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How to Write a Cover Letter for a Manufacturing Job

How to Write a Cover Letter for a Manufacturing Job

You’ve perfected your résumé and found a manufacturing job ad that you want to apply for. It’s time to write a great cover letter to show this recruiter or hiring manager why you’re going to be the perfect fit. But where do you begin if you already included everything in your résumé? How do you write a whole letter bragging about yourself without sounding like a jerk? That blank page on the screen can be very daunting.

To answer all these questions and more, we spoke with Louis Dupaquier, a recruiter specializing in the energy and manufacturing sectors in Covington, Louisiana.

Here’s what he says you need in a great cover letter for a manufacturing job.

Start Fast, with Substance

Even if it seems like it when the page is blank, a cover letter isn’t long. You need to make your case well and do it quickly. Avoid anything flashy or quirky (e.g. “It’s your lucky day!”) and just go for substance.

Dupaquier recommends addressing your letter to a specific person and quickly highlighting your years of experience, specific skills, or certifications and licenses that will be beneficial to the employer. For example, “Dear Mr. Adams, I’ve been a licensed HVAC technician for seven years and I believe this experience will benefit Consolidated AC Manufacturing and myself as I work for you as a Manufacturing Technologist, because I’m already well-versed in your products.”

Highlight the Right Skills for the Role

Once you’ve grabbed their attention with that opener, use the meat of your letter to show your proven experience and results. This section will vary depending on where you’re at are in your career and the level for which you’re applying. Here’s what you should highlight for different stages in your career:

  • Entry-level or new to manufacturing: Highlight any experience that makes you seem organized, efficient, punctual and dedicated, Dupaquier says.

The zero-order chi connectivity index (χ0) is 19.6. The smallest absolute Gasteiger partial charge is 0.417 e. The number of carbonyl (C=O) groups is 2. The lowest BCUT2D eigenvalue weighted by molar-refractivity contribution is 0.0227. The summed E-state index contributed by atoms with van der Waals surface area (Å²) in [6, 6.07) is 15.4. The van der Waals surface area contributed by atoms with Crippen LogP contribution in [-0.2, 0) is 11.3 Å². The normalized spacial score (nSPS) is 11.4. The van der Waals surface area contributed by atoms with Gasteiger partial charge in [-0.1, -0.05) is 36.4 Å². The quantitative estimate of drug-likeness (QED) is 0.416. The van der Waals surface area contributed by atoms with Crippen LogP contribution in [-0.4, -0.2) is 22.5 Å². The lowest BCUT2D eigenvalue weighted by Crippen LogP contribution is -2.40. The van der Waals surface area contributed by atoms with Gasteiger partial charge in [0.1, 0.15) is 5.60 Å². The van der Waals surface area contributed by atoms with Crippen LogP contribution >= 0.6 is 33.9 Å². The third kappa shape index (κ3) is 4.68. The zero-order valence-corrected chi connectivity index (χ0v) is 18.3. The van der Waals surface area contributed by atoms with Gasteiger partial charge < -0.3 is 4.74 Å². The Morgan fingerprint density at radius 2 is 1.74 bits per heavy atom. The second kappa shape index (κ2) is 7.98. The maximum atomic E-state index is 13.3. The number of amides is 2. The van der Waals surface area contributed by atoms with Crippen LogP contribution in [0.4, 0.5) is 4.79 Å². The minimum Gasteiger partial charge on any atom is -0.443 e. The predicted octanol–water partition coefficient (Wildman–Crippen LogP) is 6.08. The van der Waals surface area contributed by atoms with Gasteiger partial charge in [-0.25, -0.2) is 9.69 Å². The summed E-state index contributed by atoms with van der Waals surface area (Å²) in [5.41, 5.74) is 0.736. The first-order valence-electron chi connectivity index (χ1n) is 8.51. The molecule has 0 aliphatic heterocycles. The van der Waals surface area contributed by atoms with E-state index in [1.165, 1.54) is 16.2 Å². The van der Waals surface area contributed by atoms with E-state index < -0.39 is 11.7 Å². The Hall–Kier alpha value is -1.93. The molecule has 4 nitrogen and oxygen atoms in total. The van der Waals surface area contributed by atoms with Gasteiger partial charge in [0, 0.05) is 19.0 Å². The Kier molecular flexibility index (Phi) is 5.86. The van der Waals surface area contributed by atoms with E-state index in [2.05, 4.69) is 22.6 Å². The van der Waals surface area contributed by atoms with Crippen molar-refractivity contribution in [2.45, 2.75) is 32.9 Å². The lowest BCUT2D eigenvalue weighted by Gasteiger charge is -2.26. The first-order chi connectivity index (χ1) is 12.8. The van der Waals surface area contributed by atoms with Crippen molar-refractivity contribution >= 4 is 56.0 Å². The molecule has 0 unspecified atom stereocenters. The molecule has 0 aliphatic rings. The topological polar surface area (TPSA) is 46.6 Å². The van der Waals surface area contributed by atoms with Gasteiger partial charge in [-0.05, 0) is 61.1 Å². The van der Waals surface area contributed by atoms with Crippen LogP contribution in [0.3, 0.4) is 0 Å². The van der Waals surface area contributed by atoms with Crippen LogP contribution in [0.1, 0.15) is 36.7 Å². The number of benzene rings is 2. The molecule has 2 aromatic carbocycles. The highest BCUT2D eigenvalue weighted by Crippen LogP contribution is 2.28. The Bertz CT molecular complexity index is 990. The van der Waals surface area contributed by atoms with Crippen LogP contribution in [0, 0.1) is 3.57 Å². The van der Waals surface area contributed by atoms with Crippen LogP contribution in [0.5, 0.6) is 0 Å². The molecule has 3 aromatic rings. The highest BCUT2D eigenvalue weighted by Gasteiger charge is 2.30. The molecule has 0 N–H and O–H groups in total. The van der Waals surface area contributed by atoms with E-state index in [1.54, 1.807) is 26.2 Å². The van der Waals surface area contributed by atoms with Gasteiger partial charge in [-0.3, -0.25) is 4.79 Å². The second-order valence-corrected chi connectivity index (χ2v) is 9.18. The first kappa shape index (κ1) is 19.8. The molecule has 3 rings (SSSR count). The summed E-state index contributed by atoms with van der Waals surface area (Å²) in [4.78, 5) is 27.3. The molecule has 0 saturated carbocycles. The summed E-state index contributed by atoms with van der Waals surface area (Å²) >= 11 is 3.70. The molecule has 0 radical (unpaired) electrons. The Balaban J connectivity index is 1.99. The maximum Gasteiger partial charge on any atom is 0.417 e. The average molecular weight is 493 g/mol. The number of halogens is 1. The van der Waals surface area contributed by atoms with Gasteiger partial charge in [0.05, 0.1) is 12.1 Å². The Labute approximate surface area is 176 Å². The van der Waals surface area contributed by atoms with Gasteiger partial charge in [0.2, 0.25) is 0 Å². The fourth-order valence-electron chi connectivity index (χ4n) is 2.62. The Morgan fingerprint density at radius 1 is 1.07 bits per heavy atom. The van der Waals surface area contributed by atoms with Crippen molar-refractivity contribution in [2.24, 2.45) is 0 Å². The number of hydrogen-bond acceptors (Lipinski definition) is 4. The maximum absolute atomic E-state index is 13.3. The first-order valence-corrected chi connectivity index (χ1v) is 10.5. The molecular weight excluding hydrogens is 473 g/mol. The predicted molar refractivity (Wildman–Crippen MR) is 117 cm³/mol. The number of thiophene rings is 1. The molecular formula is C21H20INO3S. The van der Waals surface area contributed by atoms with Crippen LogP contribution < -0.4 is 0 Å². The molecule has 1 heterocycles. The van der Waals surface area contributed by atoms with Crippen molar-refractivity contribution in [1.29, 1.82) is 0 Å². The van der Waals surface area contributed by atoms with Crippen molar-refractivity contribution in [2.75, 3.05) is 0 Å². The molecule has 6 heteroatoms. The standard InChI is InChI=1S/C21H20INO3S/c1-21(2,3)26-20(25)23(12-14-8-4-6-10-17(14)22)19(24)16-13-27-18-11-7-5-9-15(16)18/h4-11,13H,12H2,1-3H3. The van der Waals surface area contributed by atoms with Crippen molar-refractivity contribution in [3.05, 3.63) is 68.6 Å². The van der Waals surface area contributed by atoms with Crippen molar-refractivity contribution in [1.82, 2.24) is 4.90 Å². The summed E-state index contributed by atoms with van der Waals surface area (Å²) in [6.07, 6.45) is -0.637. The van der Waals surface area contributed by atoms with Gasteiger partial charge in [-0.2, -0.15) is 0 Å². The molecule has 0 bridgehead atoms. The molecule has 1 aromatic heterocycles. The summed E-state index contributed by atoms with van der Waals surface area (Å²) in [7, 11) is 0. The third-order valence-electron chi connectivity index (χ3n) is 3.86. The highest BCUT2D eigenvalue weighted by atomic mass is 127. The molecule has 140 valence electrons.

• Midlevel:< If you have some experience in manufacturing already and now want to move into management, you need to show how you will positively impact the company, not just how you’ll contribute as an individual, Dupaquier says. For example, he says, “Are you safety conscious, task-oriented and focused? If you’ve supervised others, did you get employees to produce efficiently while making them feel valued?” If so, these are all things to mention, as well as any other special skills you have, such as a knack for scheduling or production line training.
  • Executive: If you want to move up to the executive level, Dupaquier says, it’s not just about how you impress the recruiter anymore. He says that when he recruits executives, he’s looking for someone who’ll impress a board of directors and be comfortable with a higher degree of responsibility and accountability. “As a recruiter, I would also consider how the candidate stacks up against the company’s operations and corporate culture. Important areas to highlight would be compliance, standards/ISO, safety, sales, business development and market research,” he says. Be sure to highlight these in your cover letter for any executive positions.

Close with Conviction

Close your letter by reiterating your interest both in the specific position you’re applying for and in the company itself, Dupaquier says. Don’t make it all about you; focus on the benefit you’ll bring to the organization. Then follow up with a sincere request for a meeting to discuss things further, he says.

He suggests using a phrasing like this: “I believe my experience in heating and cooling installation and repair will allow me to quickly contribute to Consolidated AC Manufacturing. I look forward to learning your interest in my candidacy. I can be reached by email or phone to set up an initial meeting.”

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